Pierre Elliott Trudeau:
We were wrong to call him arrogant
By MICHAEL VALPY
Saturday, September 30, 2000
Afew years ago in a house in Toronto's Annex neighbourhood, some of the country's leading adherents of the Trudeau constitutional vision met with the former prime minister to talk about Canada's future.
This was 15 years after Pierre Trudeau had patriated the Constitution, given Canada its Charter of Rights and Freedoms, constitutionally enshrined its modern language rights.
Years in which he undoubtedly had been told 10,000 times what a giant of the nation he was.
At one point in the conversation, constitutional law Professor Lorraine Weinrib eloquently praised Mr. Trudeau for what he had done for the country.
Somewhat to the surprise of others in the room, Mr. Trudeau, then in his late 70s, appeared genuinely touched, indeed abashed and discountenanced.
Just that brief personal glimpse. For the rest of the meeting he was immersed in the exploration of ideas.
So a footnote for the record: He wasn't arrogant. That was always the wrong word.
We -- the media -- applied arrogance to his theatrics, to his habit of breaking out of convention's mould to use unconventional patterns of language, to his discipline and rigour, to the muscularity of his intellect and to his uncorked testosterone when he got into a debate.
And we were wrong.
Journalists who occasionally glimpsed him outside the media spotlight saw a man without artifice, self-effacing, unassuming, soft-spoken, shy, at times socially awkward (as many intellectuals and academics are). And, like many shy people, someone who had perfected a mask of manners, a mask of Edwardian courtesy and politeness.
Traits that were more visible after he left public office.
There is such a contrast between former American presidents who retain the trappings of security and former Canadian prime ministers who almost instantly melt back into the landscape as ordinary citizens (and so much for the so-called defining myths of America-the-egalitarian and Canada-the-deferential).
Mr. Trudeau, in his post-prime-ministerial years, walking along sidewalks and in parks, was the antithesis of haughty. He surrounded himself with no aura saying "Keep off."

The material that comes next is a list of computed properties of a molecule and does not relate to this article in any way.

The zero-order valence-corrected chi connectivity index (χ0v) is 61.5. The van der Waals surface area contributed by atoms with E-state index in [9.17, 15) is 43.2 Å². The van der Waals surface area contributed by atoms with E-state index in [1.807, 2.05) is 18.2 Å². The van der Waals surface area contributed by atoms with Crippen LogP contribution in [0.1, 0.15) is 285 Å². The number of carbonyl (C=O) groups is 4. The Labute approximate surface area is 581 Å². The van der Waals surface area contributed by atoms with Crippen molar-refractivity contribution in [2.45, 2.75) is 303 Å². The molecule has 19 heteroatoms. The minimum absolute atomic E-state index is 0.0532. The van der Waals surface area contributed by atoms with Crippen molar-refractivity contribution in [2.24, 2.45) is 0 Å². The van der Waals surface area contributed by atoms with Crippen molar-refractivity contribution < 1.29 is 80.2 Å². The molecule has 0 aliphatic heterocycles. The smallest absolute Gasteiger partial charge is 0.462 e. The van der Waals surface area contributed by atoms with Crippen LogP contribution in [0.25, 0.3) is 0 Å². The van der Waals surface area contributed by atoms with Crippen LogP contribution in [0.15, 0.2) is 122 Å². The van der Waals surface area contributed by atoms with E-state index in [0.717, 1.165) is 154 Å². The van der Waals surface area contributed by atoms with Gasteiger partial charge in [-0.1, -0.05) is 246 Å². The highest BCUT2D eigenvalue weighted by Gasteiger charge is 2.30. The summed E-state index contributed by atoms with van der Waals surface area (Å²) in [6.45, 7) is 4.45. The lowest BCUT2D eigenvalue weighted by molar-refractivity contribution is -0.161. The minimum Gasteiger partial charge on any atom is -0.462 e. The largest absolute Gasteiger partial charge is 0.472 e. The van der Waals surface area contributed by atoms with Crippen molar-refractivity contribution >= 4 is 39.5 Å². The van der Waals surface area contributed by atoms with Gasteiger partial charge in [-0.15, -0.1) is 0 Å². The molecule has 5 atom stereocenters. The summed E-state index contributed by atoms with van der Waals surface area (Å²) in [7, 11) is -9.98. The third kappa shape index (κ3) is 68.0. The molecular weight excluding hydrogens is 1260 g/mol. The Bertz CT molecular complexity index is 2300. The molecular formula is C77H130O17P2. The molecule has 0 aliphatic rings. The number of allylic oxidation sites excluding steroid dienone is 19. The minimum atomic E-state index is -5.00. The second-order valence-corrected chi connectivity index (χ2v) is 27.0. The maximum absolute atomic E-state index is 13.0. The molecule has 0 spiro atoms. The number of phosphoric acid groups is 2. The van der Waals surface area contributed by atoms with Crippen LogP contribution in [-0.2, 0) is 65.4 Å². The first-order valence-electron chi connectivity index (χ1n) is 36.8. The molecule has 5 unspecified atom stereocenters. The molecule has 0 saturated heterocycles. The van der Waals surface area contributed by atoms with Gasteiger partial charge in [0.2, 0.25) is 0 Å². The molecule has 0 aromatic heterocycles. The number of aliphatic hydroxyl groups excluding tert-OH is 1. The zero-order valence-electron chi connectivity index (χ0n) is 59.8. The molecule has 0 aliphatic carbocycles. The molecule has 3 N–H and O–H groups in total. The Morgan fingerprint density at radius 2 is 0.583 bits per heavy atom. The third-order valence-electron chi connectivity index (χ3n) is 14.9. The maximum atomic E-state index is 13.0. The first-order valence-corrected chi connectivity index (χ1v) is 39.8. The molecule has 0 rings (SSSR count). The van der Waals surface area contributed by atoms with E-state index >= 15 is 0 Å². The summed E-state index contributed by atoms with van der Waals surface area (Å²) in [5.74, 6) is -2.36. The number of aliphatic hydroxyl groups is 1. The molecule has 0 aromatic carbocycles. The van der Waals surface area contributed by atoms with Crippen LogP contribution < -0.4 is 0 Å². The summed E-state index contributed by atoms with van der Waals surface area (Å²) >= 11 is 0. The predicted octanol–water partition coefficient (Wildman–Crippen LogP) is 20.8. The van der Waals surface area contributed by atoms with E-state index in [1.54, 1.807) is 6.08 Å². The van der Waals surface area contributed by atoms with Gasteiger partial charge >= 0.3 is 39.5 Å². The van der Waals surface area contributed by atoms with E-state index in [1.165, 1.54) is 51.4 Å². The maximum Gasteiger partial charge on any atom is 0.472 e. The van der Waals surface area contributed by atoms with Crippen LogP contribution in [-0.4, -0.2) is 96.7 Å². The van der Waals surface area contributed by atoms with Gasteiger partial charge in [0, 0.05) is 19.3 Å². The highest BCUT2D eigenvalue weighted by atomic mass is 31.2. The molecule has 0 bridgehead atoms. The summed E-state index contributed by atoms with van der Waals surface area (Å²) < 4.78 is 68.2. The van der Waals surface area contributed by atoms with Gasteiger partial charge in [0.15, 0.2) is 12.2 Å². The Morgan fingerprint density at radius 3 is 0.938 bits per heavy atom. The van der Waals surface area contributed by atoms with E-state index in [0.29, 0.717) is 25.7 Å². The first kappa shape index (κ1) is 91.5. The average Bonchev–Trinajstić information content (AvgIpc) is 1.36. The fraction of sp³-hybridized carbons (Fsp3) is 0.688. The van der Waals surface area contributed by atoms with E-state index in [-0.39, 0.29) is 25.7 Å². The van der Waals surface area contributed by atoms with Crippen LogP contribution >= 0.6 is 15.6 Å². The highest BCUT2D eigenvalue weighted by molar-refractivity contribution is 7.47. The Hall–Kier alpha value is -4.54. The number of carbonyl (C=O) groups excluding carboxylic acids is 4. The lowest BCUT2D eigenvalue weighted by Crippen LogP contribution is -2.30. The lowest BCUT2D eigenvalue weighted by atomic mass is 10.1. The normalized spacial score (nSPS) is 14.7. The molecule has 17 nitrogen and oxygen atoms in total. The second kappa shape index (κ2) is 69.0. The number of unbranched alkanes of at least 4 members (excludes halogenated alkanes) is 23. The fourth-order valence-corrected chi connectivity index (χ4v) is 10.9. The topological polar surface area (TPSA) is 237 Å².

He was reserved, but that's a national trait. He also was patient, warm and unfailingly polite with people who encountered him . . . people of all ages -- but it seemed mainly the old -- who displayed such proprietary interest in him, who would momentarily sit beside him on park benches to say hello, to tell him how much they liked him, and then move away and let him be.
We're such a wonderfully polite people still.
Canadians often were astonished to see him in the setting of their own ordinary lives, occasionally unbelieving that he was who he was.
One woman, seeing him in a Toronto park, left her knot of friends and came up to him. "Are you Pierre Trudeau?" she asked. For the puckish Mr. Trudeau, the temptation was too great. "No, but I've been told I look like him," he replied and walked on, leaving behind a totally baffled group.
And a codicil: At times, the things he did could look a little, well, arrogant.
Twenty years ago Robert Sheppard, now a Macleans journalist, and I, in the preparation of our book on the patriation of the Constitution, were granted a 45-minute interview with prime minister Trudeau.
I remember looking at my watch as we were shown into Mr. Trudeau's cool, minimalist office in Parliament Hill's Centre Block.
The interview went well. Mr. Trudeau appeared engaged by our questions.
Precisely at the 45-minute mark, an aide stuck his head in the door. Mr. Trudeau stopped speaking in mid-sentence and, without another word, picked up some papers on his desk and returned to work.
We were so startled by this termination of our interview and the speed with which we were whisked out of his office that Rob Sheppard left his briefcase behind.
He was allowed to go back and retrieve it.
"Did he say anything to you?" I asked.
Mr. Sheppard said, "He didn't look up, but he told me if it had been a cabinet minister who had left behind his briefcase, he would have fired him."